Charles Hamilton: Sonically Inclined

Dubbed one of the leaders of the new school, Harlem’s own Charles Hamilton has been receiving industry attention and critical-acclaim since first coming onto the scene in 2007. Known as a triple threat with credits including rapping, producing and occasionally singing, the 20 year-old Interscope Records signee has been compared to mega-artists such as, Kanye […]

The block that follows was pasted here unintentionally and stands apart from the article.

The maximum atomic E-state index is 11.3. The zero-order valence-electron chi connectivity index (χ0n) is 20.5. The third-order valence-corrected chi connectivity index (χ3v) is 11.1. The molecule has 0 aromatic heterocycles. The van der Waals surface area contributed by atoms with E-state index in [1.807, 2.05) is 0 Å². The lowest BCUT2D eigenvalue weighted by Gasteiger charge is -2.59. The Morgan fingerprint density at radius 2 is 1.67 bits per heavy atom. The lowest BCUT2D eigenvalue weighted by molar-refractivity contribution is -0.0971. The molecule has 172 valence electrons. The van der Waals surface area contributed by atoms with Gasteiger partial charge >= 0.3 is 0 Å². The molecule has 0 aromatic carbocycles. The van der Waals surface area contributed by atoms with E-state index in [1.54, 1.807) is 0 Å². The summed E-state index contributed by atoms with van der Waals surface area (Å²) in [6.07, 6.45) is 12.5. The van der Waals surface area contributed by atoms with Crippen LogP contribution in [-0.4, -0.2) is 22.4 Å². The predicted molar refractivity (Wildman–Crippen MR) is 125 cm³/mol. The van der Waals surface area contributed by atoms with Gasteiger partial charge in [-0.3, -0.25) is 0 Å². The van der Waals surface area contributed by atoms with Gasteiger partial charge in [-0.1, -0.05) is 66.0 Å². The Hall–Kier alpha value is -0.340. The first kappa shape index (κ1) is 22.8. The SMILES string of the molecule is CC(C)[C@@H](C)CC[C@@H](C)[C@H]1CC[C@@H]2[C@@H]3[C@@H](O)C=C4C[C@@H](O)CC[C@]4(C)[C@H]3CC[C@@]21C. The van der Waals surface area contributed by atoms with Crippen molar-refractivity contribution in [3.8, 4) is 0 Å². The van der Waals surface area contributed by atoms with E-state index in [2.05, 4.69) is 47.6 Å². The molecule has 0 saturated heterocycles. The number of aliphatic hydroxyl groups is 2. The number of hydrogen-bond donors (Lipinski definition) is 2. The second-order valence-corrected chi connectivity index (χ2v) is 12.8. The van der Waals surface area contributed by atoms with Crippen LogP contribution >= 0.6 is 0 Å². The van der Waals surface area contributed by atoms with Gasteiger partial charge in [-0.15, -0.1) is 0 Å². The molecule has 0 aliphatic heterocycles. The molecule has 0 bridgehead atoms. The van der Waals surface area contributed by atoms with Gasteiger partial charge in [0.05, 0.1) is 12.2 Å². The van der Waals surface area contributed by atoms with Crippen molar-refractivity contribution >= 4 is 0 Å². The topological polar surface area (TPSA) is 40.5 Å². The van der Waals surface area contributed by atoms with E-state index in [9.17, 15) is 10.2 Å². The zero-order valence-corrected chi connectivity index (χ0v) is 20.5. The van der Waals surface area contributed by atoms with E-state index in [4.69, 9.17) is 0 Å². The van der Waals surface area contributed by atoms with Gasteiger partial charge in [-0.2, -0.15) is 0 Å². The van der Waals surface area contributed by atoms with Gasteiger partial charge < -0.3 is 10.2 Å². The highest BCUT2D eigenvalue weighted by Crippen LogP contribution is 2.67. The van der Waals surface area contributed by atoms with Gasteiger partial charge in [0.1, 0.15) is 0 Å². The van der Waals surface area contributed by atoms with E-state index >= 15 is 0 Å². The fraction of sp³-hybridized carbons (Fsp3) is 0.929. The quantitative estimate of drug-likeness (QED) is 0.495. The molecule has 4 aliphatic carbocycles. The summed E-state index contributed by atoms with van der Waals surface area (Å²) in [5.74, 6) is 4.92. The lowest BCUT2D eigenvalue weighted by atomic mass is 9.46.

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Dubbed one of the leaders of the new school, Harlem’s own Charles Hamilton has been receiving industry attention and critical-acclaim since first coming onto the scene in 2007. Known as a triple threat with credits including rapping, producing and occasionally singing, the 20 year-old Interscope Records signee has been compared to mega-artists such as, Kanye West and quickly become known for his love of all things Sonic The Hedgehog related. Releasing a variety of mixtapes, including Charles Hamilton: Outside Looking In hosted by DJ Green Lantern and Crash Landed hosted by DJ Skee, Charles is back with his latest EP, via DJ Skee, It’s Charles Hamilton, a mixtape available for free to the masses. Embarking on a three-month online tour known as, “The Hamiltonization Process,” the releases are an effort to reach close to two million unique listeners, as opposed to conventional touring.Sitting in the fully equipped recording studio of the Fredrick Douglass Academy in Harlem, we spoke with Charles Hamilton for some real talk on music, the industry, hate, spirituality and of course, You’ve said some of your past influences have been rock inspired, how’d you get started off becoming an MC?Charles Hamilton: I don’t remember how I got started, honestly. I just been really doin’ music my whole life. I started off playing the piano when I was young. My mother can tell you a story about me playing the piano, but I’ve always been into music. There was never a starting point. There wasn’t a day when I said, “I’m gonna grow up and be a musician.” I always looked at myself as a musician and whatever career I was gonna be in – I was still gonna be a musician. It’s just the older I got, the more I developed an ear or an appreciation for not just music, but sound, in general.I think I was twelve or thirteen, when I first got started trying to write serious raps. I was writing poetry and writing girls love notes and making them rhyme. They’d be like, “Oh, that’s cute,” and throw the s**t out. But after I heard Em[inem’s] first album, I was like, “Yo!,” cause I had a lot that I was going through, I was like, “I could really say some s**t. I could be less vulgar.” I ain’t gonna lie, I had a whole notebook full of just some pretty f**ked up s**t. But I felt like that was a way I could articulate what I had to say and kind of be accepted too. I was always like the gothic kid, not the goth, but the outcast kid. I always listened to more rock than Hip-Hop, anyway. So, I was the kid that was coming to school with like Powerman 5000 and Marilyn Manson in my walkman. Everybody else was listening to Hov and I respected them for what they did, but their music didn’t speak to me as much as Nine Inch Nails, Marilyn Manson, Powerman, Nirvana. But when I heard Em, I was like, “Oh, I can bridge the gap.” Then I started looking at where I was at, in terms of my social situation. Then I started to be able to appreciate what Jay was saying. What X was sayin’. What made you start producing your beats?Charles Hamilton: I don’t know. I really don’t. The keyboard here and the MP – I started off. Well, not just in school. I started off with a Yamaha PSR225 back home and I used to have to play the whole beat out. The entire beat I had to play and afteraI while I just thought there has to be a better way to do this. So, then I got [into] the MPC [and] I started making 4-bar loops and playing the keys over it. Cause I wasn’t trying to make beats for rapping, I was always trying to make beats for other musicians to jump into. Then when I started writing, I was like, “Ok, I like that melody in that song from 1968. How can I make it my own? Matter of fact, I like the title of that song and I like what they were sayin’. Let me take some words from that.” I was always a fan more of sample beats than like original beats, cause there’s a certain soul to it. That’s when I started digging into crates and finding the craziest samples. Then, cause I was always on my Sonic sh*t, this is not a new thing, I was like, “Yo, if I had all the sounds to Sonic The Hedgehog – it’ll be over.” Cause I identify with it so much, it’s like I had to be able to do something with this. Then I went into Fruity Loops on the computer, so I could [get] MP3’s legally and do my thing with it. It was just natural progression. At one point you were homeless and slept in this studio that we’re currently in at Fredrick Douglass Academy?Charles Hamilton: Yea, F.D.A. – That couch in there, [points to couch] that couch was my bed and this chair…like I used to… I don’t want to say sleep, but go into trances. I would be mixing a record and I won’t remember how I mixed it until the next day and I’ll go, “Oh, yea, I did mix this record. Now let me mix it again cause I was half asleep.” This was home. But let me also make this clear—because somebody approached me about it the other day—being homeless meant I did not have a steady location. Somebody came to me and said, “Well, you was dating my daughter and you was sleeping on my couch.” I’m like, “Ok, right. So, thank you for that. I don’t know what you expect me to say.” Because at the same time, I got put out of there because her boyfriend didn’t like me being there. So, at the end of the day I still really had nowhere to go. At the end of the day, a lesson that I learned through the whole thing, is that people do things and it’s wack. They do things just so they can get that little bit of recognition from you. Like, “Yea, I gave Charles five dollars. Hey, Charles, remember that five dollars I gave you? Now you got X amount of dollars from the deal… Can I get 500?” Are you serious? Like I really owe you that? And sometimes people tell you when you’re in a bad position, “Oh, don’t worry about it. Its nothin’.” I did it out of love. And then when you’re in a position to pay them back – even if I wanted to give my ex’s mom a $1000, just out of appreciation, just the fact that you threw that in my face without a congratulations. It was, “Hey, I read this article and you said this.” I can’t really get a congratulations? I can’t exactly show you how much I appreciate that? I did appreciate the fact that I was able to stay there. It’s crazy, Man. Before signing to Interscope there was a bidding war between some labels, like Def Jam, that wanted to sign you. How did that process go down after shopping around your demo?Charles Hamilton: Well, the funny thing is, I never really had a demo, like a set [of] songs we’d take to labels. I always had completed projects and my lawyer—shout-out to my lawyer, shout-out to The Hamilton Administration—they all were like, “This kid has finished products, he just needs to get into a big studio so he can mix the record over and needs to sound able for the mainstream consumers sonically.” So, a lot of labels were interested. But at the same time, they also were like, “Well, how are we going to work with this kid and market him?” This, that and the third. So, everybody was so busy pulling their hair out trying to figure out what they were going to do. And we’re all like, “Put him a in a position where he can does what he needs to do musically and he’ll be fine.” And while everybody was trying to package it, the only person that seemed to get it was Jimmy [Iovine]. Jimmy was like, “Is that what you do? You just do music? Cool, here’s the resources.” And I appreciate that because he understands that all I want to do is make music. And as much as I love this room and this studio, Chung King [Studios] has some awesome equipment. So, being able to work in Chung King with a 64-track mixing board and a professional, Grammy award-winning engineer, or going to Record Plant in LA, I learn a lot of stuff. It’s a learning process and it’s also helping the music grow stronger.  Whereas, people can hear something the first time and say, “Oh, that’s going to be a hit,” I’d rather something you listened to, something you not be sure [of] and then you listen to it again, and then listen to it again and ask your friend, “How you feel about this song?” In the meantime, you just listened to it fifteen times, before you went to that person.  The art of good music. Honestly, when you heard [Michael Jackson’s] Off The Wall, you wanted to vibe with it, you just wasn’t sure. Like, “What is this? This album is great.” And people already loved Michael, but it was like, “What is this? This is new.” So, they had to listen to it over and over again to the point where it was just stuck. It was just the perfect music and that’s really what I want to focus on—making the perfect music. So that if my first album is just straight Hip-Hop, no singing on the hooks or nothin’, just straight up like DJ Premier  sounding’ beats, my next album could be a completely different genre of music. And that would be respected. Jimmy understands that and respects that, so I have a lot of faith from big people and that helped me get faith in myself. So, that bidding war helped me like myself a little bit more. Who do you consider to be your fanbase?Charles Hamilton: Music lovers. People that are into experimental stuff. My ideal fanbase would be people that like listen to Beck and Radiohead. Fans of music music. Not just like, “Yea, the lyrics are great, the beats are great.” The overall sound of something. So, anybody that can appreciate the entire sound, I think would be the fanbase. It’s safe to say that you’re not just the average Sega Genesis Sonic The Hedgehog fan and have a spiritual perspective on the concept. Can you elaborate on that?Charles Hamilton: Aight, before I touch on that – Let’s just say, the way Jewish people get tight when people laugh at Judaism, the way Christians get tight, the way Buddhists get tight, I get tight when people make jokes on…I call it Super Sonic Philosophy. Cause this is literally how I been living my life. So with that said—I just put this on my blog too—with the song, “HI, Hater” and people embracing hate, nah. Because I would never ever ever make a bagel joke about a Jewish person or make a Nazi joke, so you shouldn’t really laugh at my beliefs in something. You can call me crazy if you want, but I’m not worshipping a video game. I’m just living my life a certain way. Now, Sonic means sound and hedgehogs bury themselves underground. I’m Sonic The Hedgehog because I bury myself in the sound. As you can see, I lived here [in the studio]. I believe that God is a woman and pink is the color of life. Pink because pink is the color of the inside of a woman’s womb.  It took God, a woman, to create man to enter a woman in order to create life and it comes full circle, like a Sonic The Hedgehog loop. As long as you stay in a positive zone, you can always beat the game. No matter what the game is—the game of life, this industry, the game of corporate whatever. Everything is a game as long as your having fun doing it. But there’s always little robots that are in your way. And they are robots, because that’s all your doing, just programmed to hurt me. And I’m Sonic, so I can either stand there and let you attack me or I can run from you and hit the spikes. [Or] I can run from you, hit the spikes and lose all that I have. I can fall into a pit and die or I can just go to the end of the zone and free You’ve received a large amount of support from your online fanbase. How do you address any of the negative responses online?Charles Hamilton: I’m learning how to… Ok, I just sent somebody an email from [REDACTED]. Ok, you put it out there so obviously you wanted people to know it. So here’s your ten minutes of fame. He said, “This dude is a total gimmick and his music can’t stand up, which is why he [has] his whole philosophy.” Listen, my music is mere conversation for me. I just played you a record. I felt that beat and felt like writing about it. Every song I do, I felt like doing it. I was never told to make a certain kind of song. I wasn’t told to do whatever with Sonic. I just put it all together.A lot of people just go online and… I don’t want to say my music is flawless, because I already know if I had even more resources, I could make flawless music. And that I stand by, but it’s unbelievable some of the stuff people say. It hurts cause I’m not bringing hate to nobody. I’m trying to come into the game with as least hate as possible. Because I could say some wack s**t about a whole whole laundry list of people. But I don’t do that. I have a blog for that, where I can state my opinions and its my blog. But when people go and post comments. The most ridiculous s**t… it makes me reevaluate how I approach people. I don’t understand why there’s hate coming in my direction. I be seeing some of the same names that hate on me [on sites] and then they’ll send me a message on Myspace like, “I love your music.” I accept their friend requests. What can I say? I’m in a better position then them and that’s not me being conceited. Went from homeless here, my ex-girlfriend’s crib, park benches, train stations to the Palazzo in L.A., to my own crib in New Your website, and blog have gotten a lot of attention. Did Interscope ever have any hesitations with you being candid with your fans? Charles Hamilton: The website is and the blog is Shining Shadows/Electric Fire and I showed Jimmy the blog and other people at Interscope and they loved it. And I’m candid because what the f**k am I gonna talk about? My kicks? No, [I’ll show] how I got my wisdom tooth pulled out and it hurt. My face was numb and I recorded a freestyle a couple hours later. And that’s it. My life revolves around music, so here’s the my life part; my blog. Of course, there’s interviews and so forth, but I’d rather directly interact with my Then would you say having fans is one of best parts of being a 20 year old with a record deal?Charles Hamilton: I’d say the best part is that I got a bed I can sleep in and can shower and s**t. That’s the best of being a 20 year old with a record deal. Maybe I’m wrong for wanting to be everybody’s friend, who knows, but I want to just relax, just chill and do music. Have people buy the music, so that Interscope can say, “We like Charles Hamilton even more now. He’s generating revenue.” So that when the time comes; when I might go my own way or might stay at label, I could still be in a good rapport. If you want to support the real, support the real. Cause I really need the support to keep a good rapport at the label. Most artists are gonna say, “Cop my album, cop my album.” But they’re not gonna say what it really is. If you don’t cop an artist’s album, they in trouble with the label and everyone knows that. So don’t try to put up a front, because fans know. You not out here because you want to be our friend, you out here cause of this. Well, let me put it out there. I need to do this, but I’d rather just chill with y’all. That’s Tell me about the online tour, “The Hamiltonization Process.”Charles Hamilton: Basically, different Hip-Hop sites are [getting] exclusive content, different themed mixtapes, maybe interviews, behind the scenes and each website gets something totally different. I plan on giving instrumentals away. Just hear it. You know what I mean? I got a mixtape where I listen to Donuts. Shouts to J. Dilla, rest in peace. And I reflipped some of his beats and the concept is like Dilla pretty much haunted me one night when I was high and said, “Dude, you gotta eat these Donuts and be a stronger dude.” Translation, you’ve  gotta make music better. It’s almost like my calling is from Dilla, but obviously it wasn’t. I got a mixtape, [with] my co-producer Sha-leik. We got a production team called The Faculty and I’m showing off The Faculty beats.I have a producer from LA named Woody. Shout-out to Woody. Pause. He has a joint called “Toy Story” on the new DJ Skee mixtape and he laced me with some retardation. Obviously, there’s the Sonic themed mixtape where there is no theme. I’m just destroying every Sonic beat I’ve made. I love the Sonic Zones and stuff and I have every Sonic Zone known to man and I’ve been getting requests for the joints. I been getting the Starlight Zone, people requesting me to do that — Casino Night. It’s gonna be fun. I can do this forever.